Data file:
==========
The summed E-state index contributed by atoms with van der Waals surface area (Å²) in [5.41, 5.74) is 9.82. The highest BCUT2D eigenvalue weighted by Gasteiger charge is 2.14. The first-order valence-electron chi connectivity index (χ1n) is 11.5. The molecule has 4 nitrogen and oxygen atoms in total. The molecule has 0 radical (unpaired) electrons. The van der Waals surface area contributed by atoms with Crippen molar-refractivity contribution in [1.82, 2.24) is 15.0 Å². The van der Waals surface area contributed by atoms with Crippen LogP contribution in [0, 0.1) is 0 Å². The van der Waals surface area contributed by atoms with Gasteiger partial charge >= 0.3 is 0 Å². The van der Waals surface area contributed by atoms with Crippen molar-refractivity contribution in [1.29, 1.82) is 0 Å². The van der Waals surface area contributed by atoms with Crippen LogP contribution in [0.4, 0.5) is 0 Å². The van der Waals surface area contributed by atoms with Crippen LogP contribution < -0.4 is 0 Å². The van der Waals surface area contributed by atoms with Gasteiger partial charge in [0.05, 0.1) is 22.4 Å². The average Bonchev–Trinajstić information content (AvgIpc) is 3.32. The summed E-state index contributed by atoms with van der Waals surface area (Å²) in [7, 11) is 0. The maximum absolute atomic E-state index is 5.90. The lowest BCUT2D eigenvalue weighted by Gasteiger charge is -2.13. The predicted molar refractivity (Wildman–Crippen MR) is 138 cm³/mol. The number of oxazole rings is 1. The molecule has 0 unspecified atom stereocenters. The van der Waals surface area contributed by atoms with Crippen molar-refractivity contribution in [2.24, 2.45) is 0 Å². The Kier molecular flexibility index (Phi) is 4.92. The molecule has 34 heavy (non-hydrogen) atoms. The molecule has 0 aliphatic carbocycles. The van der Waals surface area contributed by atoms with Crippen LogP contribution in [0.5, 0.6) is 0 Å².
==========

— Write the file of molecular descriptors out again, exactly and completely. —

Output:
The summed E-state index contributed by atoms with van der Waals surface area (Å²) in [5.41, 5.74) is 9.82. The highest BCUT2D eigenvalue weighted by Gasteiger charge is 2.14. The first-order valence-electron chi connectivity index (χ1n) is 11.5. The molecule has 4 nitrogen and oxygen atoms in total. The molecule has 0 radical (unpaired) electrons. The van der Waals surface area contributed by atoms with Crippen molar-refractivity contribution in [1.82, 2.24) is 15.0 Å². The van der Waals surface area contributed by atoms with Crippen LogP contribution in [0, 0.1) is 0 Å². The van der Waals surface area contributed by atoms with Gasteiger partial charge >= 0.3 is 0 Å². The van der Waals surface area contributed by atoms with Crippen molar-refractivity contribution in [1.29, 1.82) is 0 Å². The van der Waals surface area contributed by atoms with Crippen LogP contribution in [0.4, 0.5) is 0 Å². The van der Waals surface area contributed by atoms with Crippen LogP contribution < -0.4 is 0 Å². The van der Waals surface area contributed by atoms with Gasteiger partial charge in [0.05, 0.1) is 22.4 Å². The average Bonchev–Trinajstić information content (AvgIpc) is 3.32. The summed E-state index contributed by atoms with van der Waals surface area (Å²) in [7, 11) is 0. The maximum absolute atomic E-state index is 5.90. The lowest BCUT2D eigenvalue weighted by Gasteiger charge is -2.13. The predicted molar refractivity (Wildman–Crippen MR) is 138 cm³/mol. The number of oxazole rings is 1. The molecule has 0 unspecified atom stereocenters. The van der Waals surface area contributed by atoms with Crippen molar-refractivity contribution in [2.24, 2.45) is 0 Å². The Kier molecular flexibility index (Phi) is 4.92. The molecule has 34 heavy (non-hydrogen) atoms. The molecule has 0 aliphatic carbocycles. The van der Waals surface area contributed by atoms with Crippen LogP contribution in [0.5, 0.6) is 0 Å².